Praziquantel is a drug used to cure tapeworms across most species of animals, even humans. Tapeworms are a common problem for cat owners, who may find their cat infected with this common parasite after an infestation of fleas or after their feline has hunted an infected rodent. Until the early 2000s, praziquantel was available through veterinary prescription only. Now there are a variety of drugs approved by the U.S. Department of Food and Agriculture for at-home use in the curing of these parasites. The recommended dosage depends on the formulation of the drug you purchase, as well as what other ingredients are present in the drug.
Drugs that contain only praziquantel include Droncit Feline Cestocide, manufactured by Bayer Health, as well as Tradewinds brand Tape Worm Tablets. Tradewinds Tape Worm Tablets are available over-the-counter, while Droncit is available through a veterinarian only.
Both Droncit and Tradewinds come in tablet form that can be administered directly to the cat, or crumbled into a serving of wet cat food. Each of these tablets is 23 mg in strength. Cats 4 lbs. and under should receive 11.5 mg, or half a tablet. Cats weighing 5 to 11 lbs. should receive 23 mg, or one whole tablet, and cats weighing over 11 lbs. should be administered 34.5 mg, or one-and-a-half tablets.
These drugs are not indicated for use in kittens under 6 weeks of age. A veterinarian should be consulted before administering this medication to a pregnant, nursing, ill or immune-compromised cat.
Broad Spectrum De-Wormers
Drontal, an over-the-counter broad-spectrum de-wormer contains the active ingredient pyrantel pamoate in addition to praziquantel. Drontal comes in tablets that contain 18.2 mg praziquantel and 72.6 mg pyrantel pamoate. Because it contains an additional drug that treats hookworms and large roundworms, the dosage of Drontal is different from that of Droncit and Tradewinds.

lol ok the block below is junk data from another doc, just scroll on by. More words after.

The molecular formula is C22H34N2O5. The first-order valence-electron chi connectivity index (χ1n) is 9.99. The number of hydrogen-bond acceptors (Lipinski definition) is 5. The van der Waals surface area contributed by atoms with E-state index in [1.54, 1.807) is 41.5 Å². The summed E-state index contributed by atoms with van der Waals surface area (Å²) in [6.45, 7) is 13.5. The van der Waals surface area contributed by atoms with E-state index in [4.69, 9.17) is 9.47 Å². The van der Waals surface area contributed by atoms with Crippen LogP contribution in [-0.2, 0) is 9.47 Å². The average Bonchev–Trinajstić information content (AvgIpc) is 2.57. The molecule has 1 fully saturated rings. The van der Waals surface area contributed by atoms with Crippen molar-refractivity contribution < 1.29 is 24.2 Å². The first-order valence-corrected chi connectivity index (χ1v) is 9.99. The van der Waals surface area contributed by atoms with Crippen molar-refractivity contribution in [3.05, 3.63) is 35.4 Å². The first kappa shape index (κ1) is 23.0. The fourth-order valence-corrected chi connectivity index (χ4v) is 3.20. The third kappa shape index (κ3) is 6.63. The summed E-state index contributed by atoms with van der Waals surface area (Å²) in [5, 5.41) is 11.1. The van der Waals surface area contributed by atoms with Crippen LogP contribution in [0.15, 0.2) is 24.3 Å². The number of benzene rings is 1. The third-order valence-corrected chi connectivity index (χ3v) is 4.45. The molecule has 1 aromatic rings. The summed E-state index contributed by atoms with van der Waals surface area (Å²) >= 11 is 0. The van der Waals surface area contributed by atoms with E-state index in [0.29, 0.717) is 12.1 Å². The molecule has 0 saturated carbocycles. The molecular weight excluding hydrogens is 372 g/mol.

Drontal is not indicated for use in kittens less than 1 month of age, or weighing less than 1.5 lbs. It is recommended that a veterinarian be consulted before administering this drug to pregnant, nursing or otherwise ill animals.
According to the manufacturer, cats weighing 1.5 to 1.9 lbs. should receive one-quarter of a tablet. Cats between 2 and 3 lbs. should receive one-half of a tablet. Felines between 4 and 8 lbs. should receive one tablet. From 9 to 11 lbs., a cat should be administered 1 1/2 tablets, and cats 13 to 16 lbs. should receive 2 tablets.
Diarrhea and excessive salivation were the most common side effects when praziquantel-only drugs were administered properly to felines.
In broad-spectrum de-wormers, the only reported side effect was transient ataxia, meaning confusion that comes and goes.
As with any medication, more serious adverse reactions may occur. If symptoms are severe or persist, consult a veterinary professional.
Because tapeworms may re-infest a cat at any point due to a flea control problem, an improperly cleaned environment after the initial infestation, or the consumption of an infected animal, the efficacy of tablets, while tested, is unclear. Re-treatment is often necessary if the factors that lead to the initial infestation are not controlled.
If symptoms persist after at-home treatment, a visit to the veterinarian is recommended. The veterinarian can determine if an underlying problem is causing the medication to be inefficient, and may pursue a course of praziquantel via injection.